So, another pedestrian was killed in San Francisco – the 11th this year. Of these 11 deaths, 10 were caused by motor vehicles and one by a bicycle. The most recent death occurred on Saturday evening in the Tenderloin and was caused when a taxi driver allegedly ran a red light and struck the pedestrian. This story warranted a total of four paragraphs in SFGate – while there are at least seven discrete articles relating to the death of a pedestrian who was struck by a bicyclist in March.
I only learned of the most recent pedestrian death via the news crawl on KTVU this morning. And it’s really infuriating. Pedestrian deaths by automobile receive barely a raised eyebrow, yet when a bicycle is the culprit, the pitchforks and torches are out in an instant.
Don’t get me wrong – Chris Bucchere, the cyclist who is accused of driving recklessly and is facing felony manslaughter charges, appears to be completely culpable in the death of the pedestrian he struck when allegedly running a red light. But why did that particular case warrant such an inordinate amount of coverage? Simply because he was cycling – had he run the red light and killed a pedestrian while driving a motor vehicle, no one would even know Chris Bucchere’s name.
I think people, regardless of mode of transportation, should be held accountable when their negligent behavior causes death or injury. But there also needs to be acknowledgement – both legally and culturally – that bicycles and automobiles are very different. Bicycles are statistically and demonstrably less of a danger to pedestrians. Being hit by a 2000 lb. automobile traveling at 30 MPH is more likely to cause severe injury or death than being bit by 30 lb. bicycle – this is not my opinion, it is a fact, based on the laws of physics. Yet the anti-bike folks in SF continue to trot out anecdotal evidence of how terrible bike riders in the City are and the level of risk they present.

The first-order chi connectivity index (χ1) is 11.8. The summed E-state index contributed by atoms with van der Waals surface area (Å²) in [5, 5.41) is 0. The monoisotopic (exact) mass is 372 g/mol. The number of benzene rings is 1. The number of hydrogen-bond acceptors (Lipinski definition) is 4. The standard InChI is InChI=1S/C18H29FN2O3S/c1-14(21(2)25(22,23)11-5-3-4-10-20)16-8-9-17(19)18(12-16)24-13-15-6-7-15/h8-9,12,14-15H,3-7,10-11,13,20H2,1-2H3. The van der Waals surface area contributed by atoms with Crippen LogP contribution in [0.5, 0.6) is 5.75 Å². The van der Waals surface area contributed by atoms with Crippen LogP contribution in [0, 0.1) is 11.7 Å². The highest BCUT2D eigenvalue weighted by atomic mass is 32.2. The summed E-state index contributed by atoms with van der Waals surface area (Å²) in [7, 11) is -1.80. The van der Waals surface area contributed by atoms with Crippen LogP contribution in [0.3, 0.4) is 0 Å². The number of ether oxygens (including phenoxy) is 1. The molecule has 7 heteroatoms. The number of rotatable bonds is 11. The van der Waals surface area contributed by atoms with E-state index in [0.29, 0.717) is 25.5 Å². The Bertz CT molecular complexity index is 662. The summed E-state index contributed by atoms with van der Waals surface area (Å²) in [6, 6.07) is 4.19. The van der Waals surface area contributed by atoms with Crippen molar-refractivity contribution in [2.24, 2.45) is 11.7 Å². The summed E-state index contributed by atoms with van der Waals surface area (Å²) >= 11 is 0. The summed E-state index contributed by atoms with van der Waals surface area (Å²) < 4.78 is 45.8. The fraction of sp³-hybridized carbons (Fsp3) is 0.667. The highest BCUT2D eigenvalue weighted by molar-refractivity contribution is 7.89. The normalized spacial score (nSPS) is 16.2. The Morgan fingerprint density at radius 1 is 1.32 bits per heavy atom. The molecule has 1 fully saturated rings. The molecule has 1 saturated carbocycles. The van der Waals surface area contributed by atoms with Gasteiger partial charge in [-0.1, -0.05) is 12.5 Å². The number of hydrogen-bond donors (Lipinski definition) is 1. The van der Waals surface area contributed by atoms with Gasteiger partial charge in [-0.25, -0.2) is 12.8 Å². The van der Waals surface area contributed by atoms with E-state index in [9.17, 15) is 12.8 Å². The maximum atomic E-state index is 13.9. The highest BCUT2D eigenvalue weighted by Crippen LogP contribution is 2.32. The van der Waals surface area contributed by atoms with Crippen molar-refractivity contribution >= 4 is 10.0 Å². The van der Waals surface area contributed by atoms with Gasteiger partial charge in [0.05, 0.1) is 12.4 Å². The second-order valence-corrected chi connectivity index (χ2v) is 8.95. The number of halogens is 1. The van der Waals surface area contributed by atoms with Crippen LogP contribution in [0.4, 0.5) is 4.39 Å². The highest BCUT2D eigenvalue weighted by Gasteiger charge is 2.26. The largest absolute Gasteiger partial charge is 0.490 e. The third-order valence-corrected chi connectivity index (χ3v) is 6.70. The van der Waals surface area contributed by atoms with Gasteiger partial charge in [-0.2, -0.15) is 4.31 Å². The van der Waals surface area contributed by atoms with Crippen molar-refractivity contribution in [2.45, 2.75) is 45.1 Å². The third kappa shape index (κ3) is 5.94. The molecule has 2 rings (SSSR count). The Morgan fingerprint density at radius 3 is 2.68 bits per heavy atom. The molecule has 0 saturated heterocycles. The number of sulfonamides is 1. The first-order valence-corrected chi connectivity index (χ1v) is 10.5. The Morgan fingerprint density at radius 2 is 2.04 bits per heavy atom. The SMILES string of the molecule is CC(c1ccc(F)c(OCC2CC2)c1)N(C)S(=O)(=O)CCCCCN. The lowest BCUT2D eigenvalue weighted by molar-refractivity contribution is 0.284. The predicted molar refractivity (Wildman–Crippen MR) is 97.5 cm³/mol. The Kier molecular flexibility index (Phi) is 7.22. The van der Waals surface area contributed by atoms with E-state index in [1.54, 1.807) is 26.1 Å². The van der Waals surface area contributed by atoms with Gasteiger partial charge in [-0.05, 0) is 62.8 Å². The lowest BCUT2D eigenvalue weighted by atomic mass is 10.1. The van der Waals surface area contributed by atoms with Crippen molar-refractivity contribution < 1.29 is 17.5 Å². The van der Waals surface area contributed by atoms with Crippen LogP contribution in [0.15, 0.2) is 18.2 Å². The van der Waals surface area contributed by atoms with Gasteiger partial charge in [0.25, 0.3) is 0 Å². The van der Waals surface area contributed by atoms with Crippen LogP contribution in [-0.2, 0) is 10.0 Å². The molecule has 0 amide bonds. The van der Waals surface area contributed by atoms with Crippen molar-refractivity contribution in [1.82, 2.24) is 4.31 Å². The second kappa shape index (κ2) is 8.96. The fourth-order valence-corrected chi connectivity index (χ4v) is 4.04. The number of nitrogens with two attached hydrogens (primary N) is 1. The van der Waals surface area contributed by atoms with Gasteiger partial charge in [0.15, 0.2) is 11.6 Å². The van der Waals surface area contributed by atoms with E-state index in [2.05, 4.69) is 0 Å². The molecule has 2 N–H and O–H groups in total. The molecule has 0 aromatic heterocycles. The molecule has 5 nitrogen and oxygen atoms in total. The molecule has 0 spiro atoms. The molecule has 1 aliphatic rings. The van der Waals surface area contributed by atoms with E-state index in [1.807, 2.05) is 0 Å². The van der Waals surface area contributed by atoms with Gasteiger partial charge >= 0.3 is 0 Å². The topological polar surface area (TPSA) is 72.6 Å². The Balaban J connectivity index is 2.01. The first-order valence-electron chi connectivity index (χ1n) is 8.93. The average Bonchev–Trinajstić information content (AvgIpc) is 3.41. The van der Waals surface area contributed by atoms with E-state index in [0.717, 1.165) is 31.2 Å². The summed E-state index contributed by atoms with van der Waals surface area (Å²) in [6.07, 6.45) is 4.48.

This is why cyclists like me tend to roll our eyes when we hear the breathless accounts of the rampant lawlessness of the biking community in SF, of our constant and intentional menacing of all pedestrians – these complaints are not based on reality. “Oh, well, just this morning I was nearly run over by a guy on a bike who didn’t stop!” That may very well be true – but it’s likely that 1o people had the exact same experience this morning with a motor vehicle, but since cars remain king (and more ubiquitous than bikes), it’s not even remarked upon.
Frankly, those who shout loudest about the exaggerated “danger” of bicycles should also be shouting the loudest about more and better dedicated bike infrastructure, which would keep bikes separated from cars and more effectively manage interaction with peds. However, the anti-bike crowd seems to care only about issuing more citations to cyclists or blocking the creation of new bike lanes that might result in fewer parking spaces or travel lanes for motor vehicles. So, as a biker, I am left to conclude that anti-bike sentiment is purely visceral, not based on facts and simply a reflection of the complainers’ bias.
Of course, that’s just a long-winded way of saying I think the anti-bike folks are, in fact, stupid.